On Poetry, Presidents, & Amanda Gorman

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PHOTO: @GINATHOMPSON8888

ON POETRY, PRESIDENTS, & AMANDA GORMAN.

Poetry is the first, best, and oldest communicator of the feelings that are otherwise impossible to fathom. Poems are also the best way to communicate events that have passed long before our time. Every culture across the globe, across all times, has their epics which still resonate today.

In more modern times, the Truth of America during the mid-1800s is best told through the words of Whitman. In current times, we look to The Shaper in Gardner’s Grendel: “The Shaper represents the power of art and imagination to change people’s perceptions about themselves and the world in which they live.”

Poetry works because it does not rely only on words’ meanings. It works on sounds; of words against each other and of silence and as the words stand alone. It works because of rhythm and tempo and timbre.

Several presidents have recognized the power of poetry.

JFK chose Robert Frost. Frost read “The Gift Outright.” It is a poem of American Exceptionalism that is more than a little repugnant today. When he asked Frost to read, JFK chose a man near to himself- a Northern East Coast patrician — a white man, an old white man — to speak his truth for him.

Clinton chose Maya Angelou, who read “On the Pulse of Morning.” In essence, her work was a repudiation of Frost’s. In addition, Maya, a Black woman, was also older, 65 at the time of her reading, a woman who had lived already a dozen lives. Her poem spoke of anger and change as she looked back at her life.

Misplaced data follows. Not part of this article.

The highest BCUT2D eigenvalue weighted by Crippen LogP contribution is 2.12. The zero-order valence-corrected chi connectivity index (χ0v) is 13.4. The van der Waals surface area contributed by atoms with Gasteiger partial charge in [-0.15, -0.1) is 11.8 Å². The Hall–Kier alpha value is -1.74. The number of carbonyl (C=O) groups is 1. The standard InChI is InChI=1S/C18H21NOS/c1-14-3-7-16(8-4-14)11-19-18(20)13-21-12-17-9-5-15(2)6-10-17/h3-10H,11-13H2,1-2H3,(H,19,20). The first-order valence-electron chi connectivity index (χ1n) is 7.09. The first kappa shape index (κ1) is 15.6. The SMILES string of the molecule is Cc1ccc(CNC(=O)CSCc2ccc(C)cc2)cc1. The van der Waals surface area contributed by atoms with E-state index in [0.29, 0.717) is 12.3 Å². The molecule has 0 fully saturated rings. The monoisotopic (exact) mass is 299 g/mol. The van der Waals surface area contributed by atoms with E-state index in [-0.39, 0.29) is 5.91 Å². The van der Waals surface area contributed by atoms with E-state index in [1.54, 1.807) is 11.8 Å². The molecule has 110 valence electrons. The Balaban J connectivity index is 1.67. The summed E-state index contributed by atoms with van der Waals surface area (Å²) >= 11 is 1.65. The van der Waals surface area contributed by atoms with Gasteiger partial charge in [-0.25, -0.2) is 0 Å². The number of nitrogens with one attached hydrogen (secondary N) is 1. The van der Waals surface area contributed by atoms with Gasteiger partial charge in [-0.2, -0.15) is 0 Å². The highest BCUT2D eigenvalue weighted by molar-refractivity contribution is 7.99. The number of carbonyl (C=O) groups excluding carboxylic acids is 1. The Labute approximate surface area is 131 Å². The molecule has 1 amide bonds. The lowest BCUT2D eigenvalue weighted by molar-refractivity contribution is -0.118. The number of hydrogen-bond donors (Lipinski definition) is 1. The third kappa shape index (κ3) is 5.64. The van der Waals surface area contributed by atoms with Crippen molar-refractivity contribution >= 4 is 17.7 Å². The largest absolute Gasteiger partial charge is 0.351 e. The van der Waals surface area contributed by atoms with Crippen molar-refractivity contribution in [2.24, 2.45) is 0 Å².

Biden and Harris chose Amanda Gorman. She will be 23 in March. The poems of Frost and Angelou pale, as faded white as newspaper ashes, against Gordon’s work.

Without rhythm, a poem cannot soar. Gorman, growing up in the hip-hop era of spoken word poetry, possesses a rhythm that Frost could not imagine and Angelou could not grasp.

Gorman’s rhymes are exquisite-they are clever and deep.

Her words, as we hear them bump up against each other, are most memorable. Her silences speak as loudly as Wu-Tang and Rage Against the Machine ever played.

Most importantly, Gorman manages to look back and forwards simultaneously. A young woman, she sees the evil and hate in the past, yet her message of hope and self-reliance is wildly inspirational.

Exceptional stuff. If she never writes another piece in her life, Amanda Gorman will be remembered for writing this piece in the time in this place.

As a poet, I am thankful for her — she flew higher than the sun — as she has returned poetry to the eyes and ears of Americans.

Remarkable.

Enduring.

Breath-taking.

PHOTO: @GINATHOMPSON8888

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